With college costs, student debt and federal student loan defaults continuing to rise, the administration has billed its effort to clean up the for-profit college sector as one of its signature initiatives to protect middle-class families and younger Americans. Efforts to tame the growth of student debt, which has doubled to nearly $1.3 trillion in less than a decade, has also emerged as an issue Democrats are wielding in political campaigns across the country.

But student advocates, who have spent the past few years trying to convince the Obama administration to crack down on poor-performing for-profit colleges, derided Thursday's rule as toothless.

The Institute for College Access & Success, an influential policy organization, described the rule as "inadequate" and "weaker" than the March proposal.

"The final rule also does not provide any financial relief to students who enroll in programs that lose eligibility; lets poorly performing programs enroll increasing numbers of students, right up to the day the programs lose eligibility; and even passes programs in which every student drops out with heavy debts they cannot pay down," said Pauline Abernathy, the institute's vice president.

The United States Student Association, the nation's oldest and largest student-run group, said the rule "falls short and reinforces concerns the system is rigged in favor of the industry and special interests, rather than to help students climb the economic ladder."

Sen. Tom Harkin (D-Iowa), chairman of the Senate Health, Education, Labor, and Pensions Committee, said the rule "does nothing to stop schools from offering, and our most at-risk students from enrolling in, programs where most students fail and default."

Kvaal and other Obama administration officials on Wednesday's conference call attempted to stress the strength of the rule, repeating several times that some 1,400 programs wouldn't pass under the administration's new metrics. However, that number obscures the fact that some 60 percent fewer programs would fail under the final rule than under the proposal issued in March.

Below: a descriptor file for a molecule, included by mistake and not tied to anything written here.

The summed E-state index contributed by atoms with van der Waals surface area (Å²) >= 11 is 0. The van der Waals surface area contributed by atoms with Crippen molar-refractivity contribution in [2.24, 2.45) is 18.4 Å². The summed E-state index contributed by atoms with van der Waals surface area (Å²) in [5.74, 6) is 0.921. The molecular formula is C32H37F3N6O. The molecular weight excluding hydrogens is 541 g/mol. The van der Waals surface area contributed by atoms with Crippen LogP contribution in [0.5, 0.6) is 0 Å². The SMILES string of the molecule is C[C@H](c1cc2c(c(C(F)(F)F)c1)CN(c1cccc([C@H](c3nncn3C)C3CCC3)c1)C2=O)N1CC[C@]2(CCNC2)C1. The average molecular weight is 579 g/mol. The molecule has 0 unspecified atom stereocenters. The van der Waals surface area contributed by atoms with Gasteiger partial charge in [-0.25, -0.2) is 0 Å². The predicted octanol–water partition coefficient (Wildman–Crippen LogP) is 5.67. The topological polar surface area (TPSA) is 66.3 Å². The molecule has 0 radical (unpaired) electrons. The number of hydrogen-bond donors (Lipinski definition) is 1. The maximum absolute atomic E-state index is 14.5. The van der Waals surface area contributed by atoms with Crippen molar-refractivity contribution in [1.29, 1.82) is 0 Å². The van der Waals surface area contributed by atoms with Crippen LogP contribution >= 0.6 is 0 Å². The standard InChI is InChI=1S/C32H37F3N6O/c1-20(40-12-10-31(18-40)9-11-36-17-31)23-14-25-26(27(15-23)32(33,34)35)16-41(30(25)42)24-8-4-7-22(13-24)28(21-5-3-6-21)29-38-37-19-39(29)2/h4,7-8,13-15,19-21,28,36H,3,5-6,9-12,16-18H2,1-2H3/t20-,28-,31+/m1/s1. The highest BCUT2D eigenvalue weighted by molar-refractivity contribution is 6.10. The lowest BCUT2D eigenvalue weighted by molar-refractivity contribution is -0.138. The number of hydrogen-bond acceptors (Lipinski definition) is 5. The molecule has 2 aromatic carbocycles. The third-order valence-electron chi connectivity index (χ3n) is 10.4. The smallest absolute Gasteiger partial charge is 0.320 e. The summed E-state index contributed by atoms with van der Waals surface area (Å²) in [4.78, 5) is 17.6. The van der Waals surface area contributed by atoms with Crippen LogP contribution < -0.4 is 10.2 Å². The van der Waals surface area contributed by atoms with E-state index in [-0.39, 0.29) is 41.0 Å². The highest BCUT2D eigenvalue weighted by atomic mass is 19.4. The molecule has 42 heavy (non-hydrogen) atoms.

Officials also sought to downplay the effect of their decision to remove the loan default metric, arguing that schools will be required to disclose their past students' loan default rates to prospective students. That will ensure that future students will hold poor-performing schools accountable, administration officials claimed. The version of the gainful employment rule issued in March would have graded individual programs' student loan default rates.

"Those rates will be in front of students as they are making decisions about whether to enroll and they will have to acknowledge in writing that they have understood that," said Undersecretary of Education Ted Mitchell.

The Education Department cuts off schools' access to federal student aid funds if their former students default on their federal student loans at high rates. But the default rate is so high that few schools ever lose access.

Past efforts to hold schools accountable by increasing transparency around their net tuition prices or the fate of their former students have floundered.

"We think that these institutions are capable of improving," Kvaal said of schools that may not meet the administration's new standards. "We think that we'll see many of them improve."